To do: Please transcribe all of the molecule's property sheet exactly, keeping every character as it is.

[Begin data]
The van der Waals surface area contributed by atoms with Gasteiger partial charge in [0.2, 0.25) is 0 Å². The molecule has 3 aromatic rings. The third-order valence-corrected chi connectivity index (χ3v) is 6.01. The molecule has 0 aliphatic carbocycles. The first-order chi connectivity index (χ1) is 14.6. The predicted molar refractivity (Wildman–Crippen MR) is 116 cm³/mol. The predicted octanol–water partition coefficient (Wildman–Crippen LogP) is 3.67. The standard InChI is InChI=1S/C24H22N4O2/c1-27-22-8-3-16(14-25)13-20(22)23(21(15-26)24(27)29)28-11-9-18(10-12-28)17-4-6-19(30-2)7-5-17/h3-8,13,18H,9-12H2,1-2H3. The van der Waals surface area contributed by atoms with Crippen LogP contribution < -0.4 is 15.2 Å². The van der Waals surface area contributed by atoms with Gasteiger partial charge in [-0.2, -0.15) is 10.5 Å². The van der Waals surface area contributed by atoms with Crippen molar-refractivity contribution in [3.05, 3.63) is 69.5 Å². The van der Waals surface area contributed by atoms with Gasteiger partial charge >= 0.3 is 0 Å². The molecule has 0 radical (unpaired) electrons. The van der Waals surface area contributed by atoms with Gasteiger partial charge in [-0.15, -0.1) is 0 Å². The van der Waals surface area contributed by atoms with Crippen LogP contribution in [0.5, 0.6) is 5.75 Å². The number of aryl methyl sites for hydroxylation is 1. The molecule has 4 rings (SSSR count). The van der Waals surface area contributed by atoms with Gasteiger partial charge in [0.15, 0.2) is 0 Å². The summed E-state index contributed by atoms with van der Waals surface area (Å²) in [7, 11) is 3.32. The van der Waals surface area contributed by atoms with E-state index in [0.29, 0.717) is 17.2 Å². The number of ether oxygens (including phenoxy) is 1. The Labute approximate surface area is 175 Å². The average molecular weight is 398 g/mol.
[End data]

The van der Waals surface area contributed by atoms with Gasteiger partial charge in [0.2, 0.25) is 0 Å². The molecule has 3 aromatic rings. The third-order valence-corrected chi connectivity index (χ3v) is 6.01. The molecule has 0 aliphatic carbocycles. The first-order chi connectivity index (χ1) is 14.6. The predicted molar refractivity (Wildman–Crippen MR) is 116 cm³/mol. The predicted octanol–water partition coefficient (Wildman–Crippen LogP) is 3.67. The standard InChI is InChI=1S/C24H22N4O2/c1-27-22-8-3-16(14-25)13-20(22)23(21(15-26)24(27)29)28-11-9-18(10-12-28)17-4-6-19(30-2)7-5-17/h3-8,13,18H,9-12H2,1-2H3. The van der Waals surface area contributed by atoms with Crippen LogP contribution < -0.4 is 15.2 Å². The van der Waals surface area contributed by atoms with Gasteiger partial charge in [-0.2, -0.15) is 10.5 Å². The van der Waals surface area contributed by atoms with Crippen molar-refractivity contribution in [3.05, 3.63) is 69.5 Å². The van der Waals surface area contributed by atoms with Gasteiger partial charge >= 0.3 is 0 Å². The molecule has 0 radical (unpaired) electrons. The van der Waals surface area contributed by atoms with Gasteiger partial charge in [-0.15, -0.1) is 0 Å². The van der Waals surface area contributed by atoms with Crippen LogP contribution in [0.5, 0.6) is 5.75 Å². The number of aryl methyl sites for hydroxylation is 1. The molecule has 4 rings (SSSR count). The van der Waals surface area contributed by atoms with Gasteiger partial charge in [0.15, 0.2) is 0 Å². The summed E-state index contributed by atoms with van der Waals surface area (Å²) in [7, 11) is 3.32. The van der Waals surface area contributed by atoms with E-state index in [0.29, 0.717) is 17.2 Å². The number of ether oxygens (including phenoxy) is 1. The Labute approximate surface area is 175 Å². The average molecular weight is 398 g/mol.